Video: Big aspirations for Little Sandbox as it offers Mersey kids skills for the future

Bootle-based organisation is teaching digital skills to young people and is one of five groups competing in the North West for a potential £50,000 of National Lottery funding. Jennie Lewis reports.

Based in Bootle, Little Sandbox is equipping young people with vital digital skills


Bootle-based children’s club that teaches digital skills to young people is bidding for a “game-changing” Lottery grant that could significantly boost its impact.

Little Sandbox, run by Helen Stephens, is one of five groups competing in the North West for a potential £50,000 of National Lottery funding in the People’s Projects competition.

Click to watch and learn more about the great work Little Sandbox does

The idea for Little Sandbox came about in 2014 when Helen, an experienced web-designer, identified a gap in technical learning for children and young people in Liverpool.

“The world is changing everyday with advances in technology,” says Helen, “but we’re still not great at arming children and young people with skills around digital and tech. It’s absurd.”

The right timing

 Around the same time, changes were announced to the national curriculum that meant that children as young as five would be educated in computer programming.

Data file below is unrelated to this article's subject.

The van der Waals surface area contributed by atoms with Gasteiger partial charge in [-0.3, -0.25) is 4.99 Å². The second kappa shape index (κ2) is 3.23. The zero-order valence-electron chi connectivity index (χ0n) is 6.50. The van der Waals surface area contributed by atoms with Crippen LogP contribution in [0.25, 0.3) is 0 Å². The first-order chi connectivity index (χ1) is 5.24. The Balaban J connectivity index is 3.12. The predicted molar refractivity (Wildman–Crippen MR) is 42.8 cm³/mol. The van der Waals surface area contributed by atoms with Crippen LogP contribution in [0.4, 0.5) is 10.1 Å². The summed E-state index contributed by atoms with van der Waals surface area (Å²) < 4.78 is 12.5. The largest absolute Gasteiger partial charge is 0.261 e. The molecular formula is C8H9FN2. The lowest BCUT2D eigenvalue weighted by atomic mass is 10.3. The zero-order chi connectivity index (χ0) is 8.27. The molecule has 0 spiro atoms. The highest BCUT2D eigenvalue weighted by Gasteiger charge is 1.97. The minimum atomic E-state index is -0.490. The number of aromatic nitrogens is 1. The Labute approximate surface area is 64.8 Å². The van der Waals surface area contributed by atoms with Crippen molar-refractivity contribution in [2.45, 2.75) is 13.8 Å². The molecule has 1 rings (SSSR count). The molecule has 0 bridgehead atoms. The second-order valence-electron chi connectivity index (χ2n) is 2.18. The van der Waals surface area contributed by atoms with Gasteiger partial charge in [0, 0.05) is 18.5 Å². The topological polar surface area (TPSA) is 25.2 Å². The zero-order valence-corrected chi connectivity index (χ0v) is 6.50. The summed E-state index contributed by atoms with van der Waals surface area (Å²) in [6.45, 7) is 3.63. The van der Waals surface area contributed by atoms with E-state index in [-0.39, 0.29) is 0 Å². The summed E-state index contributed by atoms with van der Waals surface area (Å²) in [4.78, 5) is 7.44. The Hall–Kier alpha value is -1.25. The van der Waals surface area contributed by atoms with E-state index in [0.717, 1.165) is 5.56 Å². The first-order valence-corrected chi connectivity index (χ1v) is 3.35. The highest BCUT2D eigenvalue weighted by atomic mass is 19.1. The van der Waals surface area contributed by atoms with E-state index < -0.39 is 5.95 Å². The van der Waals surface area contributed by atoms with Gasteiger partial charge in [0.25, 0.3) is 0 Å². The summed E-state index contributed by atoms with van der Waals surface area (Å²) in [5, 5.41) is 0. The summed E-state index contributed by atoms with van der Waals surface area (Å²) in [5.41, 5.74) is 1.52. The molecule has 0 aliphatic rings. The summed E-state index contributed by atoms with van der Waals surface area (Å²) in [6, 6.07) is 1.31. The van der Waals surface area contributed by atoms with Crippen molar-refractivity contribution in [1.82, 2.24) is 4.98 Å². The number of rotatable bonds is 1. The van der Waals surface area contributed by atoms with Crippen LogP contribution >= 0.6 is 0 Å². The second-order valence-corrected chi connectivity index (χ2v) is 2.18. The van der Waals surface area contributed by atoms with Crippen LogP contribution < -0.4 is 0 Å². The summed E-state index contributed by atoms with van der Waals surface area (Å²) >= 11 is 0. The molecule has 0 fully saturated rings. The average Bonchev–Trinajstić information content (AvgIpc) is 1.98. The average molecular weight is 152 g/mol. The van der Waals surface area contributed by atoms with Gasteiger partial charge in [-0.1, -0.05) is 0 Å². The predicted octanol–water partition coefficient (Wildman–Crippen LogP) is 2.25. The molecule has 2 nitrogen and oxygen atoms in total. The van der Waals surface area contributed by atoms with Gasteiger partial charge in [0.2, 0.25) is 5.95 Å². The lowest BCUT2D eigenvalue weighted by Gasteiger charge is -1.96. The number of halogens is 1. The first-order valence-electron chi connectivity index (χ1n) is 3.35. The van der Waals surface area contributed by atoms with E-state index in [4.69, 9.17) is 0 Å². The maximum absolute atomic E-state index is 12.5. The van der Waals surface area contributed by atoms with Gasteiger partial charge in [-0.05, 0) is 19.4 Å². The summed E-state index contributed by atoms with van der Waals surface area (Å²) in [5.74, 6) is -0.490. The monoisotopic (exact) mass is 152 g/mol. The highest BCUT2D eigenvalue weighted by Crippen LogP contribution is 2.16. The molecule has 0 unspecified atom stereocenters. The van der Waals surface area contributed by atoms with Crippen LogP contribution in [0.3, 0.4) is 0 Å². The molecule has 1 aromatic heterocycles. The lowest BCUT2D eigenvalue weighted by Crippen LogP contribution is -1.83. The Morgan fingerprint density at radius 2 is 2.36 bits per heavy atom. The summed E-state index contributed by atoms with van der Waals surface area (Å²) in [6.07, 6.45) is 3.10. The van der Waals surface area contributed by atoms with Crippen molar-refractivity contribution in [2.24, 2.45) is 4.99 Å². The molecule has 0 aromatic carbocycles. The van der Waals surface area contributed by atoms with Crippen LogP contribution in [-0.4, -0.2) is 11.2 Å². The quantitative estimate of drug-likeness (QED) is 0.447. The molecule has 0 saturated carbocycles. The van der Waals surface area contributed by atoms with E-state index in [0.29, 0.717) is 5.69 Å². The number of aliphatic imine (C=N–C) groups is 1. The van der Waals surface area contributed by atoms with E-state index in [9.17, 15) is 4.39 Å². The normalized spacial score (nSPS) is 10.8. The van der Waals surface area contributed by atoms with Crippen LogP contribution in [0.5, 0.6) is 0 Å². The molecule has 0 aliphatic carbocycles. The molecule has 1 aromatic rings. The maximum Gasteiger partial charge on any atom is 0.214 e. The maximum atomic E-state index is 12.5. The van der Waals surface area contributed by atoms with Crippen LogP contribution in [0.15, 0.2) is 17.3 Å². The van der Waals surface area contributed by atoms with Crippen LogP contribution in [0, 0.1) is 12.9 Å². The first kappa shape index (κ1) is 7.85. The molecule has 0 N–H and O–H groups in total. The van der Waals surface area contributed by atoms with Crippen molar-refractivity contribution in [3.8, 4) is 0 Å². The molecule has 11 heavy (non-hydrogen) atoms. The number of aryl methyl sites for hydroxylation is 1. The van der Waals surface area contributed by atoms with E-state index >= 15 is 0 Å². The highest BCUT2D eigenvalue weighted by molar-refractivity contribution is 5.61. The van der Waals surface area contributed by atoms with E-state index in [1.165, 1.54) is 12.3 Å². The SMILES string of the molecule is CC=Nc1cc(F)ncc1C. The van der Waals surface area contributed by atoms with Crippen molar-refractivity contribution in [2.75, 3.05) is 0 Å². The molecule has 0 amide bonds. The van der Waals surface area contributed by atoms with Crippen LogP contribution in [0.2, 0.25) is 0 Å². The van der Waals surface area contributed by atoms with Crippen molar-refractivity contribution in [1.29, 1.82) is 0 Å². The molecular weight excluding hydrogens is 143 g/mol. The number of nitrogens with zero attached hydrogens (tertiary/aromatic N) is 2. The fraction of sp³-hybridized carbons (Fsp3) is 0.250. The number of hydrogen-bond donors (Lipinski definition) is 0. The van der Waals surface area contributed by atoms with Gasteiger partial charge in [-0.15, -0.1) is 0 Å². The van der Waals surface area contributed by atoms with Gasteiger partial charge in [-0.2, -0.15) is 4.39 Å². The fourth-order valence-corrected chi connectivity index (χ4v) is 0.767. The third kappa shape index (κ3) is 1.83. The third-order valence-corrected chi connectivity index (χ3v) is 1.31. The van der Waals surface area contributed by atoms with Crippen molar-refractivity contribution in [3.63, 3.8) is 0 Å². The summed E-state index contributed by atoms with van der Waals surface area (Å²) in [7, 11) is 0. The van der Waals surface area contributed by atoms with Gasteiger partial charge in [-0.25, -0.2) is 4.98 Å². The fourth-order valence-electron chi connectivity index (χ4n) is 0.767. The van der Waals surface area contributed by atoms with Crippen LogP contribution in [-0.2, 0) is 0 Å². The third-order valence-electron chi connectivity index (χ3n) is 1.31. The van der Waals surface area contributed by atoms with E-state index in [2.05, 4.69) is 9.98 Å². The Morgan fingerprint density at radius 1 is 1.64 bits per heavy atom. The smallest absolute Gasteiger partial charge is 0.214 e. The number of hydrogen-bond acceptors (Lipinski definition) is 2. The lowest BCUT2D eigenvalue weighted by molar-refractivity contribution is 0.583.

At first, Helen thought she had missed the boat, then realised that the timing was ideal. Little Sandbox would supplement what children were learning at school and give those with a particular interest or talent in tech the opportunity to continue their learning and really develop their skills.

In September 2015, Helen was finally able to launch Little Sandbox running Saturday morning tech sessions with a few iPads, a couple of Chromebooks and the help of a small grant from BBC Children in Need.

A sense of belonging

 Helen continues: “We were amazed by the response we got when we launched Little Sandbox and the amount of children with a passion for technology.

“We quickly found that as well as an opportunity to learn, Little Sandbox also offered an inclusive and nurturing environment for groups of children who don’t necessarily fit in at school because their interests are different.

“I feel incredibly proud that we have been able to provide a place where all the children who attend our clubs feel they belong.”

Future focus

 Since the club launched, some additional funding from the Liverpool One Foundation has allowed Helen to develop some of the activities at Little Sandbox, but there’s still a lot more she would like to achieve.

“The funding available from the National Lottery would be so important for Little Sandbox and would really help us to take the club to the next level.

“It would enable us to expand and improve activities for the children and develop workbooks to formalise learning. We’d also like to put in place an achievement system to help motivate young people to want to continue to learn as they get older.

Click to hear the work of Little Sandbox put to music